Edward McMorrow’s attendance speaks to that. The 29-year-old has driven down from Connecticut because he likes Robinson and heard great things about Echostage. “It’s not like the pretentious bar scene with people grinding on each other,” McMorrow says. “It’s about dancing and embracing color and life. . . . It’s Haight-Ashbury for 2012, man.”
Appropriately, others in the crowd wear T-shirts that recycle flower power sentiments in Day-Glo fonts: “MAKE LOVE NOT WAR” and “DROP BEATS NOT BOMBS.” Women sport daisies in their hair (fake) and tattoos on their necks (real).
Jhoselinne Viscarra and Allisson Amaya, both 18, stroll into the club looking starry eyed, figuratively and literally. With constellations of sequins applied around their eye-shadow, they appear to have discovered Shangri-La off Bladensburg Road.
“Raving is supposed to be in a warehouse like this,” Amaya says. “This is amazing. Look at all these people!”
‘Making the music I enjoy’
Robinson is backstage trying to keep out of sight before showtime. He drove long hours to get to Echostage, too — from Chapel Hill, N.C., where he lives with his parents and would likely be a sophomore in college had he not started producing breakout electro-house tracks during his senior year of high school.
After nearly two years of nonstop touring, the producer-DJ says his desire to hunker down on new material caused him to cancel four months of tour dates. Except for this one. Glow hosted one of Robinson’s favorite performances at Fur nightclub on Patterson St. NE in February.
“Maybe my best show ever,” Robinson says of that gig. “I was able to play cool, weird stuff and people were still down and interested.”
He’s as sincere as his fans, which makes recent talk about EDM plateauing in 2012 feel hollow. But Robinson tries not to concern himself with that.
“I’m not interested in moving EDM forward,” he says. “I’m mostly interested in advancing my own music and trying to make the best songs that I can make. . . . If EDM goes down, I’m going to keep making the music I enjoy, regardless. I want to convince myself that I can outlast a crash.”
That kind of music-first attitude is exactly what an untested genre needs from its young leaders, anyway. Robinson wants more from his music, more from his peers, more from his audience. Whenever he plays his signature track, “Language,” he’s hoping for a deeper response.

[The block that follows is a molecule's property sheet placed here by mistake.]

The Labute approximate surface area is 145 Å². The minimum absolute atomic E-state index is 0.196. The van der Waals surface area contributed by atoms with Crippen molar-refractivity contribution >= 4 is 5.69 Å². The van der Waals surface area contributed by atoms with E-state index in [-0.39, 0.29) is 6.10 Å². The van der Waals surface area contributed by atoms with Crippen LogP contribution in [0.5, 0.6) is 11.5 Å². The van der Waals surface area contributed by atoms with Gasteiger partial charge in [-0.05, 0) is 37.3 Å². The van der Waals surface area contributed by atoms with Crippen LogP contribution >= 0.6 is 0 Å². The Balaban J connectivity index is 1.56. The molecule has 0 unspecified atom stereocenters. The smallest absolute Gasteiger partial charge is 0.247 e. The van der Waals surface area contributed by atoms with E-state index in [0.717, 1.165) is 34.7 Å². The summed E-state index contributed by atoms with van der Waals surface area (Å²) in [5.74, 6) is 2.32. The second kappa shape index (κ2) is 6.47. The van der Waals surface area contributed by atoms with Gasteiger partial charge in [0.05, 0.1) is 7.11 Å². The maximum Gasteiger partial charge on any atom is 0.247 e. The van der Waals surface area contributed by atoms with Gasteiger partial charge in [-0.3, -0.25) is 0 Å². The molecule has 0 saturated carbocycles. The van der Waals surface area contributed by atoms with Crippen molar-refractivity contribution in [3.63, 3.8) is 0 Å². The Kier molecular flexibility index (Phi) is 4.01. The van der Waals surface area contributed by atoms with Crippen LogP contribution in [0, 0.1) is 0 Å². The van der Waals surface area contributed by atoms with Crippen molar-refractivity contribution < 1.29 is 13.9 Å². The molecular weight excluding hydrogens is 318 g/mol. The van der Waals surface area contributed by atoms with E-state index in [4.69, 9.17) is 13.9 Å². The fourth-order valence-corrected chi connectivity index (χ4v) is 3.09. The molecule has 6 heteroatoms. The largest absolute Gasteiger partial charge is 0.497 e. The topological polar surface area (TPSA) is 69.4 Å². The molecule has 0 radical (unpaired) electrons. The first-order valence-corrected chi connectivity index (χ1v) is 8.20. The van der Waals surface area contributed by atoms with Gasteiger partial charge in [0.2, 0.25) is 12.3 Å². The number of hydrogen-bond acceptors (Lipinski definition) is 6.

“I’ll see people cry in the audience to that song,” he says. “And that’s so much more interesting to me than making someone just jump up and down.”
It’s hard to find any tears spilling when Robinson finally cues up “Language” from the stage. Instead, a young woman in cheetah-print jeggings sings along with the lyrics — “I need room to breathe” — before immediately disregarding them and smothering her dude in a lip lock.
Robinson’s music triggers all kinds of physical responses. He’s a moderate maximalist, grafting an arsenal of explosive, ocean-floor bass timbres to a taut, four-on-the-floor grid. Echostage does its part to amplify the sensory overload. With beams of violet light blasting out on the crowd, animated smoke plumes glow on an LED billboard behind the DJ booth while actual smoke plumes come pfff-ing from machines on stage.
During “The Seconds,” a song that whiplashes between icy ambience and avalanches of synthesizers, Robinson shadowboxes with the beat, grabbing at melodies in the air in front of him. Fans respond with their own gestures, throwing their arms toward the ceiling as if trying to catch his sounds, or maybe announcing their surrender to them.
In an hour or two, when the speakers go quiet and the lights go dim, they’ll all be throwing their arms back into their coat sleeves and heading off into the December chill. But not yet.
To read additional interview excerpts with Porter Robinson, visit the Style Blog.
Reggae artist jah Lude performs at Echostage on Dec. 31. Flux Pavilion, Doctor P, Cookie Monsta, Funtcase, Brown & Gammon, Nixsin and Glock perform on Jan. 1. Excision, Paper Diamond and Vaski perform on March 23.